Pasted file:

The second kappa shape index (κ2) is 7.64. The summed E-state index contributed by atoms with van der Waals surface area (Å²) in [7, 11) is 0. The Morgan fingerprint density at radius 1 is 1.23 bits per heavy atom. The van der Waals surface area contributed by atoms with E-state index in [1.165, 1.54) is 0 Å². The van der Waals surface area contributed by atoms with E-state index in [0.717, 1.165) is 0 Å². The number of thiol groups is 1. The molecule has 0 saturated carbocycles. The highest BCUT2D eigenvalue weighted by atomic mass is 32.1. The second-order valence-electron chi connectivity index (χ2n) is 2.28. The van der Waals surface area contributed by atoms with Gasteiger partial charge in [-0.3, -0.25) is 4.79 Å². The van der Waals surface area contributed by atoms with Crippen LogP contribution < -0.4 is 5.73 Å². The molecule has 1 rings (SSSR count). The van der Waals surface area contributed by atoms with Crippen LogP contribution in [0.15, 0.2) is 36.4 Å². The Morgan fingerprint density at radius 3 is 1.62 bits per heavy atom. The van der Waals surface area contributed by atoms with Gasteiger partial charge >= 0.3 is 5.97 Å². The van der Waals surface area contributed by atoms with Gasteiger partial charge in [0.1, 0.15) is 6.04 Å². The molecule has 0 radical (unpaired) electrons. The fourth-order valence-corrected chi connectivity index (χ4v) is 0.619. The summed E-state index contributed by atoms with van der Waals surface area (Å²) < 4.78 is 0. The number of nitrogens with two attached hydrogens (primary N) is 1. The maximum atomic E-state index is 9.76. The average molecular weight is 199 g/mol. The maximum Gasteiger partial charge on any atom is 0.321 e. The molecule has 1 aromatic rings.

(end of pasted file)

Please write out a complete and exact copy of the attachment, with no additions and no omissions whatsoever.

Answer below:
The second kappa shape index (κ2) is 7.64. The summed E-state index contributed by atoms with van der Waals surface area (Å²) in [7, 11) is 0. The Morgan fingerprint density at radius 1 is 1.23 bits per heavy atom. The van der Waals surface area contributed by atoms with E-state index in [1.165, 1.54) is 0 Å². The van der Waals surface area contributed by atoms with E-state index in [0.717, 1.165) is 0 Å². The number of thiol groups is 1. The molecule has 0 saturated carbocycles. The highest BCUT2D eigenvalue weighted by atomic mass is 32.1. The second-order valence-electron chi connectivity index (χ2n) is 2.28. The van der Waals surface area contributed by atoms with Gasteiger partial charge in [-0.3, -0.25) is 4.79 Å². The van der Waals surface area contributed by atoms with Crippen LogP contribution < -0.4 is 5.73 Å². The molecule has 1 rings (SSSR count). The van der Waals surface area contributed by atoms with Crippen LogP contribution in [0.15, 0.2) is 36.4 Å². The Morgan fingerprint density at radius 3 is 1.62 bits per heavy atom. The van der Waals surface area contributed by atoms with Gasteiger partial charge >= 0.3 is 5.97 Å². The van der Waals surface area contributed by atoms with Gasteiger partial charge in [0.1, 0.15) is 6.04 Å². The molecule has 0 radical (unpaired) electrons. The fourth-order valence-corrected chi connectivity index (χ4v) is 0.619. The summed E-state index contributed by atoms with van der Waals surface area (Å²) < 4.78 is 0. The number of nitrogens with two attached hydrogens (primary N) is 1. The maximum atomic E-state index is 9.76. The average molecular weight is 199 g/mol. The maximum Gasteiger partial charge on any atom is 0.321 e. The molecule has 1 aromatic rings.